The New York Times reported Wednesday that the U.S. Department of Education is rolling out new rules for enforcing sexual misconduct allegations, which will grant greater protections for the rights of the accused.
Under the proposed new rules — a draft of which were leaked to the Times — schools would be required to implement due process protections during investigations, such as adding "the ability for victims and their accused perpetrators to request evidence from each other and to cross-examine each other."
"The rules also allow the complainant and the accused to have access to any evidence obtained during the investigation," according to the Times.
Schools would also be allowed to raise the evidentiary standard from the currently mandated "preponderance of evidence" to "clear and convincing" evidence in determining whether respondents are responsible for an alleged offense. The proposed system is aimed at stressing that "all students are considered innocent until proven guilty," according to Reason, which confirmed the changes outlined by the Times.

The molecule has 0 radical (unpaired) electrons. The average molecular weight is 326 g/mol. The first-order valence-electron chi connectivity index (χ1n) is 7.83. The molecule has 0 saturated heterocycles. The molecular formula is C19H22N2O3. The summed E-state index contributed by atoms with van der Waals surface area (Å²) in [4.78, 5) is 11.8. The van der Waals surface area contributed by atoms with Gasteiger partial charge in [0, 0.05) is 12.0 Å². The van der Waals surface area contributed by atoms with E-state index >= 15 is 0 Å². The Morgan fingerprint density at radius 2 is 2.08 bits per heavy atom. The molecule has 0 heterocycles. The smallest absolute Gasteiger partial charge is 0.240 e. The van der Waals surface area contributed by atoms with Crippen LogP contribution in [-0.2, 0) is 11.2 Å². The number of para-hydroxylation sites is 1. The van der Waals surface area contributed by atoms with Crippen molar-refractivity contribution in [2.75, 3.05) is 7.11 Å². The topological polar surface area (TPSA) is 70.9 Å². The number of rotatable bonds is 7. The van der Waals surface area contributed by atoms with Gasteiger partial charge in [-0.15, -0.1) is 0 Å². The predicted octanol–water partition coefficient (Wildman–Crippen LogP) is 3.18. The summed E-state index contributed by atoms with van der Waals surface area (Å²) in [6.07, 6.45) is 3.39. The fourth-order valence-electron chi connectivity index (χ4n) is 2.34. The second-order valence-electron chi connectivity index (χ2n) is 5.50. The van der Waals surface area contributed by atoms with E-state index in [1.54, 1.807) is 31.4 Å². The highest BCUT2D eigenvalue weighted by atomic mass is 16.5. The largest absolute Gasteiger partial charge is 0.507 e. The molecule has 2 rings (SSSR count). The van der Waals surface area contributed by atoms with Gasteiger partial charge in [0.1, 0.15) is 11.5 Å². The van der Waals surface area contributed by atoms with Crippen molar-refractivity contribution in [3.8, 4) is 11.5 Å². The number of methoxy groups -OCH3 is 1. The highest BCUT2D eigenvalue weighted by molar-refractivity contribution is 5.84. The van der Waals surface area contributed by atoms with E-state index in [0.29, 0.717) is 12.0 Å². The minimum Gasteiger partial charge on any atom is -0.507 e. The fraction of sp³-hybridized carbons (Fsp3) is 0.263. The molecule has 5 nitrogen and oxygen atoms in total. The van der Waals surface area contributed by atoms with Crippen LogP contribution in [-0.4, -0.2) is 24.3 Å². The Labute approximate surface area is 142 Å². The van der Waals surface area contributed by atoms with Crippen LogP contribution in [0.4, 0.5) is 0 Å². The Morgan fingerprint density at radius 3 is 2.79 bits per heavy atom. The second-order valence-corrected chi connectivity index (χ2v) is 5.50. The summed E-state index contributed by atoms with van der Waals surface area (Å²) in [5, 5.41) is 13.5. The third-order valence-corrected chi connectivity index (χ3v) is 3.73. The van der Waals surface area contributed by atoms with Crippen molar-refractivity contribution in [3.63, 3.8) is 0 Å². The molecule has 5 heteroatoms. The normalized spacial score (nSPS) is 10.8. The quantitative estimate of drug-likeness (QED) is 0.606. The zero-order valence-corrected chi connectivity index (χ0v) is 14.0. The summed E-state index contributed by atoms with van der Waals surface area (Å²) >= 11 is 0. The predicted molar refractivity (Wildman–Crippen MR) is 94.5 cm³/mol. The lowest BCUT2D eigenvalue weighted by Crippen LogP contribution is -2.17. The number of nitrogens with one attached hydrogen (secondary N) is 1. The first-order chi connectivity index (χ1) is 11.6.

If adopted, the department's proposed rules would also grant further protections for schools, "holding schools accountable only for formal complaints filed through proper authorities and for conduct said to have occurred on their campuses. They would also establish a higher legal standard to determine whether schools improperly addressed complaints," the Times reported.
What brought this on?
U.S. Secretary of Education Betsy DeVos announced last year that her Department would be looking at an overhaul of the current Title IX rules for campus justice systems.
In a speech at George Mason University, DeVos slammed the Obama administration's regulatory guidance.
"The truth is that the system established by the prior administration has failed too many students," she said in September 2017. "Survivors, victims of a lack of due process, and campus administrators have all told me that the current approach does a disservice to everyone involved.
"Every survivor of sexual misconduct must be taken seriously," DeVos added, and "every student accused of sexual misconduct must know that guilt is not predetermined."
Department spokeswoman Elizabeth Hill responded Wednesday evening to a Washington Post inquiry about the proposed changes, writing in an email: "We are in the midst of a deliberative process." She called reports about the changes "premature and speculative."